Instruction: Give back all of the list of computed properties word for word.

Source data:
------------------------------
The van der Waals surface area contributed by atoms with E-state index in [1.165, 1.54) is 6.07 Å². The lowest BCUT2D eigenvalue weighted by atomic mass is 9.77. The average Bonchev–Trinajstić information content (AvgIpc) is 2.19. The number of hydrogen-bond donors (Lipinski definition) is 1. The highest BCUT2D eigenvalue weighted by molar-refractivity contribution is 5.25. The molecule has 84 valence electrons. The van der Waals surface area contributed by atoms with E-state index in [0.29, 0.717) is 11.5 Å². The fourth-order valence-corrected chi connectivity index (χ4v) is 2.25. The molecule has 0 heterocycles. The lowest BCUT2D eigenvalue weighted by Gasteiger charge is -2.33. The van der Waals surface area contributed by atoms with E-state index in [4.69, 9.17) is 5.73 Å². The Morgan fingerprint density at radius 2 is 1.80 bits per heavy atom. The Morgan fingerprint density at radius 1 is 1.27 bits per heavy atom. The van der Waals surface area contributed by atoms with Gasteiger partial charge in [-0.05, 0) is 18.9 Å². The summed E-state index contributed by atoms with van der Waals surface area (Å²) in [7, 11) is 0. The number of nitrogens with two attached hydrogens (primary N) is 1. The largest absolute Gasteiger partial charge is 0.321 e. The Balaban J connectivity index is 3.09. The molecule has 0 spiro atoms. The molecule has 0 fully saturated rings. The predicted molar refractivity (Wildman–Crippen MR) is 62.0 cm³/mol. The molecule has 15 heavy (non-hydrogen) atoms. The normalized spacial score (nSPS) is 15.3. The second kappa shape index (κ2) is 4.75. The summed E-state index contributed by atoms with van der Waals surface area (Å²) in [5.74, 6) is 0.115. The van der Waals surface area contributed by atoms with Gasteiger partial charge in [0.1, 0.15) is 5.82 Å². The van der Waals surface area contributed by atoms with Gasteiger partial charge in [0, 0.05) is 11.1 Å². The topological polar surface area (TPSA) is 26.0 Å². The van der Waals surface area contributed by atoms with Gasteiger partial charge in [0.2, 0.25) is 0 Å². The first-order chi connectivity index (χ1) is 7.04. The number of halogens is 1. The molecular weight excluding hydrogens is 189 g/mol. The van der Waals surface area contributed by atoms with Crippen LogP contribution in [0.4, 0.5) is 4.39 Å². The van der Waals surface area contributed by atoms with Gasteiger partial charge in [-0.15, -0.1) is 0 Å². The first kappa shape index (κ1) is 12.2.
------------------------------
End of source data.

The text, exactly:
The van der Waals surface area contributed by atoms with E-state index in [1.165, 1.54) is 6.07 Å². The lowest BCUT2D eigenvalue weighted by atomic mass is 9.77. The average Bonchev–Trinajstić information content (AvgIpc) is 2.19. The number of hydrogen-bond donors (Lipinski definition) is 1. The highest BCUT2D eigenvalue weighted by molar-refractivity contribution is 5.25. The molecule has 84 valence electrons. The van der Waals surface area contributed by atoms with E-state index in [0.29, 0.717) is 11.5 Å². The fourth-order valence-corrected chi connectivity index (χ4v) is 2.25. The molecule has 0 heterocycles. The lowest BCUT2D eigenvalue weighted by Gasteiger charge is -2.33. The van der Waals surface area contributed by atoms with E-state index in [4.69, 9.17) is 5.73 Å². The Morgan fingerprint density at radius 2 is 1.80 bits per heavy atom. The Morgan fingerprint density at radius 1 is 1.27 bits per heavy atom. The van der Waals surface area contributed by atoms with Gasteiger partial charge in [-0.05, 0) is 18.9 Å². The summed E-state index contributed by atoms with van der Waals surface area (Å²) in [7, 11) is 0. The number of nitrogens with two attached hydrogens (primary N) is 1. The largest absolute Gasteiger partial charge is 0.321 e. The Balaban J connectivity index is 3.09. The molecule has 0 spiro atoms. The molecule has 0 fully saturated rings. The predicted molar refractivity (Wildman–Crippen MR) is 62.0 cm³/mol. The molecule has 15 heavy (non-hydrogen) atoms. The normalized spacial score (nSPS) is 15.3. The second kappa shape index (κ2) is 4.75. The summed E-state index contributed by atoms with van der Waals surface area (Å²) in [5.74, 6) is 0.115. The van der Waals surface area contributed by atoms with Gasteiger partial charge in [0.1, 0.15) is 5.82 Å². The van der Waals surface area contributed by atoms with Gasteiger partial charge in [0, 0.05) is 11.1 Å². The topological polar surface area (TPSA) is 26.0 Å². The van der Waals surface area contributed by atoms with Gasteiger partial charge in [0.2, 0.25) is 0 Å². The first-order chi connectivity index (χ1) is 7.04. The number of halogens is 1. The molecular weight excluding hydrogens is 189 g/mol. The van der Waals surface area contributed by atoms with Crippen LogP contribution in [0.4, 0.5) is 4.39 Å². The van der Waals surface area contributed by atoms with Gasteiger partial charge in [-0.15, -0.1) is 0 Å². The first kappa shape index (κ1) is 12.2.